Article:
You know... that funny smell that you can't quite put your finger on, and the wine just doesn't taste quite right? Learn the eight most common wine faults!
Today we're going to guide you through the eight most common wine faults. You know, when there's a funny smell that you can't quite put your finger on, and the wine just doesn't taste how it should. But what could be wrong?
By the end of this last chapter, you'll know what causes each of the most common wine faults, if there are any ways to "fix" them, as well as how to detect them yourself!
Hope you enjoy the final chapter!
Your wine coaches,
Banjo & Alex
It's a sad day when it happens, but it does happen. You open your bottle of wine and something just isn't quite right. Wine is a complex and sensitive thing, and there are many things that can set a wine "off". However, the good news is that some winemakers and drinkers actually enjoy some of these “flawed” aromas in small doses. It is said that it can add complexity, authenticity and character to the wines. At the end of the day, none of them are actually bad for your health, and some you may find enjoyable! It all comes down to personal preference!
Also referred to as TCA or Trichloroanisol
Corked wines are probably the most familiar wine flaw, but also gets blamed when it was actually innocent! It is certainly possible for the wine to be affected by cork taint *without* having a cork in the bottle (it would've occurred in the winemaking process), but 99% of the time, the wine needs to have a cork to be corked.
The scientific term is 2,4,6 trichloroanisole, which for obvious reasons is shortened to TCA in the wine community. Essentially it is airborne bacteria combined with chlorophenols that may originate in pesticides or preservatives used on cork wood trees.
If you pull the cork out and the wine is smelling like damp cardboard, wet hessian, a dog that had a bath and didn't get dried properly, or maybe just musty, cork taint could be the issue.
Also known as cooked or Madeirised.
The second most common problem for wine is that has it sees too much oxygen and has spoiled or gone bad.
Wine is a sensitive soul and like a little bit of air but not too much. Prolonged exposure to oxygen will dull a wine, change the flavours and make it unpleasant. You know when you cut a fresh apple and leave it for a little while, it turns brown? That's oxidation.
Wine affected in this way will smell porty, sweet, caramelly, and may have changed colour. Whites will turn brown/yellow, and reds will turn tawny/brown.
Also known as VA or Ethyl Acetate.
Some wines will be fine to drink, but will have an acetic edge to them, both on the nose and palate. In extreme cases, this will render the wine undrinkable, but at lower levels, it may actually add complexity to the wine. Like we said before, it's all personal preference!
Wines with volatile acidity often smell like nail polish remover, permanent marker. It's a sharp smell that may be slightly vinegary, and the palate salty/sweet.
Also known as Brett or Dekkera.
Brettanomyces ("Bret-tan-o-my-sees") is a yeast that naturally occurs on the surface of fruit and grains. As with volatile acidity, some winemakers and drinkers actually enjoy the character of this "fault" in small doses. It is said that it can add a savoury tone and more complexity to the wines. It will however grow in the wine over time, eventually affecting the flavour of the wine and making it undrinkable.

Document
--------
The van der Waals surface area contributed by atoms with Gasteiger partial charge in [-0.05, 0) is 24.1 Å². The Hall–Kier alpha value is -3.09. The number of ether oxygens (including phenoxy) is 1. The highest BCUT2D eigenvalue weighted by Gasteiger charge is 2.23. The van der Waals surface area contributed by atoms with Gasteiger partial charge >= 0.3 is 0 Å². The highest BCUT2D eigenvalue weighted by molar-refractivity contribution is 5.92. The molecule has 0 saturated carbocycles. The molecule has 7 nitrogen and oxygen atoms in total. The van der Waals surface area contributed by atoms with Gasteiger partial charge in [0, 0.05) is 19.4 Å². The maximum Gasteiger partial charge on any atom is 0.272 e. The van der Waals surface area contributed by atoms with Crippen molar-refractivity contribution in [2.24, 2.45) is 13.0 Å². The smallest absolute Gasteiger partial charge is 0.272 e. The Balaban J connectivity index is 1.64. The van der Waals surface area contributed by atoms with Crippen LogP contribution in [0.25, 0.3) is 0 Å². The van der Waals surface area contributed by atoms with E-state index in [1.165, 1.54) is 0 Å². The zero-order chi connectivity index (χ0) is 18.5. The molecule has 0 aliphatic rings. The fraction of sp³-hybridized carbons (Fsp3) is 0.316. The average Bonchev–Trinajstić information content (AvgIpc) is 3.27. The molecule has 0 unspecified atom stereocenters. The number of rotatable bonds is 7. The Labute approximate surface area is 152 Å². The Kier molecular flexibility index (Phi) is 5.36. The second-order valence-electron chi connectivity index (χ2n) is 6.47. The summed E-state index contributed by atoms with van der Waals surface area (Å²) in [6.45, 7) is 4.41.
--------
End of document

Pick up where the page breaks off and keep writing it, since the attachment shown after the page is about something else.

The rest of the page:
In large quantities, Brett can produce distinct aromas of a smelly farmyard, damp band-aid, sweaty horse saddle and the like. Sometimes it veers towards a smoky character as well.
Also known as Trapped CO2
Ever had a still wine that was a bit fizzy? It could've been on the way to being off, or it just might've needed a little help.
If the fizziness was accompanied by any strange tasting flavours, the wine may have started refermenting. This means that there might've been some yeast and sugar still in the wine and it warmed up enough to kick off fermentation. This will generally result in strange tasting wine.
Sometimes however there is CO2 (a byproduct of fermentation) trapped in the wine, and this gives a slight spritz to the wine. This is common in youthful fresh wines like Vinho Verde of Portugal! It doesn't need fixing, as it can be a stylistic choice by the producer. But if it's not something you enjoy, an easy way to remove the effervescence is to decant it or give it a big swirl in your glass.
A wine that is meant to be still but has a slight spritz or fizziness accompanied by unusual flavours.
All of these wine faults can occur in different doses. Sometimes they are so slightly flawed that it’s hardly even noticeable when tasting, or it even adds complexity! Other times that can be downright undrinkable. Where it sits on the spectrum is all comes down to your own tastes!
3. Learn more about oxidative vs reductive winemaking.
Ready to prove your new knowledge on wine faults? Take the Chapter 8 Wine Faults Quiz! You'll earn your Chapter 8 Badge as well as 50 points by scoring 7/9 correct!
The best kind of assignment... celebrating! You did it! And we think you should give yourself a pat on the back and perhaps pop some bubbly.
We hope you're able to use some of your new knowledge and skills while picking, opening and tasting your special celebratory bottle. You deserve it!
That was sure fun. From tasting the wines of the world to reading wine labels to how wine is made, you've now got a great understanding of it all!
We are so happy to be part of your wine journey and can't wait for it to continue. If you liked this course, please share it with a friend! And keep your eyes peeled for the next advanced courses to come!
Happy Wine Adventures!
Alex & Banjo
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